Donna Lashmore, far right, poses for a photo with representatives from the United Way Chatham-Kent after receiving her new car, on Wednesday. (Photo by Michael Hugall)

Chatham-Kent organizations team up to give resident a new car

The daily commute for a Wallaceburg resident will be easier as organizations across the region have teamed up to get her a new car.

“It’s absolutely beautiful,” said Donna Lashmore. “I wasn’t expecting to win a car to start with but it’s been a long journey with my little Aveo.”

Lashmore’s work day usually starts with a morning commute to the Chatham YMCA. Equipped with a Chevrolet Aveo which has racked up 260,000 kilometres, she worries about even making it, and if she were to miss work it would be detrimental as the pay cheque is critical for Lashmore’s daily routine.

Before being awarded the new car she was handcuffed by constant repairs. Some of which included buying new brakes, new wheel bearings, and a new caliper all of which needed to be fixed in a three month period, adding up to $800.

Naturally, with a reliance on transportation, there was a mixture of shock and relief when Lashmore found out she would be the recipient of a new Mazda.

“It brings down the stress level quite a bit in my world,” she said. “Coming back and forth from Wallaceburg at quarter-after four in the morning, you want something reliable, in the winter especially. So yeah it’s … wow, amazing.”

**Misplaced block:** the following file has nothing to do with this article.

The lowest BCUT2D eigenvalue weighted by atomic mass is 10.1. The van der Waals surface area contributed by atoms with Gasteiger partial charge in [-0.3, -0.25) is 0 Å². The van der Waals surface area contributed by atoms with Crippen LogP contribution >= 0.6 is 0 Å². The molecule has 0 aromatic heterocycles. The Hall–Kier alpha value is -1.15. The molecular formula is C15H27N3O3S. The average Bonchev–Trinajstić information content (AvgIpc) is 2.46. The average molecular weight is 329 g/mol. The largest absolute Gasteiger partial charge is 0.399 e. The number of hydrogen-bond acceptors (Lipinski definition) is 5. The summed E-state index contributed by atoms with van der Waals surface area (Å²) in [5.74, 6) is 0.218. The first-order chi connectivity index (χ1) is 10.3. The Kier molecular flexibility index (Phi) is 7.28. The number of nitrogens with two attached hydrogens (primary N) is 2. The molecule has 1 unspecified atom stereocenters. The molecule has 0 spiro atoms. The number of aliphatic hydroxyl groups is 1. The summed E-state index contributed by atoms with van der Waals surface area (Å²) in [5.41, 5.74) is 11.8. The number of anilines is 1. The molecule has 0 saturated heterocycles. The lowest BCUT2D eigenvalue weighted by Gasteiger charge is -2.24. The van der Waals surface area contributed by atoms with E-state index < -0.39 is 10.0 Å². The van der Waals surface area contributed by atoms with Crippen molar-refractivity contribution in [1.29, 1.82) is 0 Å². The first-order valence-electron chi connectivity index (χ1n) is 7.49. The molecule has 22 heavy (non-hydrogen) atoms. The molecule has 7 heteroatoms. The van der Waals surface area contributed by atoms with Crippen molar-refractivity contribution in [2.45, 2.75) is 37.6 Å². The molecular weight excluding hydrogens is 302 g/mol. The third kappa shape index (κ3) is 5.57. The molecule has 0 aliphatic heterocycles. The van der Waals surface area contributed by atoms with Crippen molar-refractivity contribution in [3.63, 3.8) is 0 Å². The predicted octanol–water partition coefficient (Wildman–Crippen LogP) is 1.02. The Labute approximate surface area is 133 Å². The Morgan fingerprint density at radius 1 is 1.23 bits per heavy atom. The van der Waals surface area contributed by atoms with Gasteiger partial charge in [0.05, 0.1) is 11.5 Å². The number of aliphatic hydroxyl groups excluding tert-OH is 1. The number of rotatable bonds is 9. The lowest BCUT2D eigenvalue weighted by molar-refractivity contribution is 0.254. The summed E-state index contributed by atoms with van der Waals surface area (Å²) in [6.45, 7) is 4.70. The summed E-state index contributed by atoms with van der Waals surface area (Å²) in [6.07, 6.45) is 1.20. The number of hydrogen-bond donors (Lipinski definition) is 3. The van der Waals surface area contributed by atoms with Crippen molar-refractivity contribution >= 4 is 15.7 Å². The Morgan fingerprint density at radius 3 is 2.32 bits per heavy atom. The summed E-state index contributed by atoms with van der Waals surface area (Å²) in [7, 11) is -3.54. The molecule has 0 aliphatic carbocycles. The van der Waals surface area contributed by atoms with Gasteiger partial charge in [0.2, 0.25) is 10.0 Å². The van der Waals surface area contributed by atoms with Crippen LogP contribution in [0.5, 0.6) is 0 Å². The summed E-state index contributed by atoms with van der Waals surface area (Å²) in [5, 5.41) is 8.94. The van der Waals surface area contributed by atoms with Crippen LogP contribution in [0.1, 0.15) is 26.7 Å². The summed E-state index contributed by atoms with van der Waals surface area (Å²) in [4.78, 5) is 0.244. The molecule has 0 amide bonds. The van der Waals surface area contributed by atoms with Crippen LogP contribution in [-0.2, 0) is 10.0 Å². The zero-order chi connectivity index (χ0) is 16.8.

It’s been 30 years since Lashmore has driven a car with a manual transition, so for her first trip in the new car will consist of going straight to a parking lot to practice.

“This is a huge change for me,” said Lashmore. “It’s one less thing to worry about.”

The whole plan came to fruition with the help of John McGregor high school. Students from the special high skills major auto shop program chipped in 10 lunch hours worth of labour for the United Way Chatham-Kent’s Rebuilding Wheels Rebuilding Lives program.

The idea was brought to the United Way thanks to the school’s auto shop teacher James Stonehouse. He was inspired to bring this program to the region after reading about how E.J. Lajeunesse high school in Windsor had incorporated it with its students.

“All because of a magazine article we now have a program in place and this family has benefited from it,” said Stonehouse, who now hopes to push the program to as far as Sarnia. “It’s obviously working because now we have a family whose needs have been met.”

Representatives from across the region including some from Chatham-Kent family services, Lally Ford, and Chatham Mazda were on hand during the presentation in the Mazda dealership showroom on Wednesday.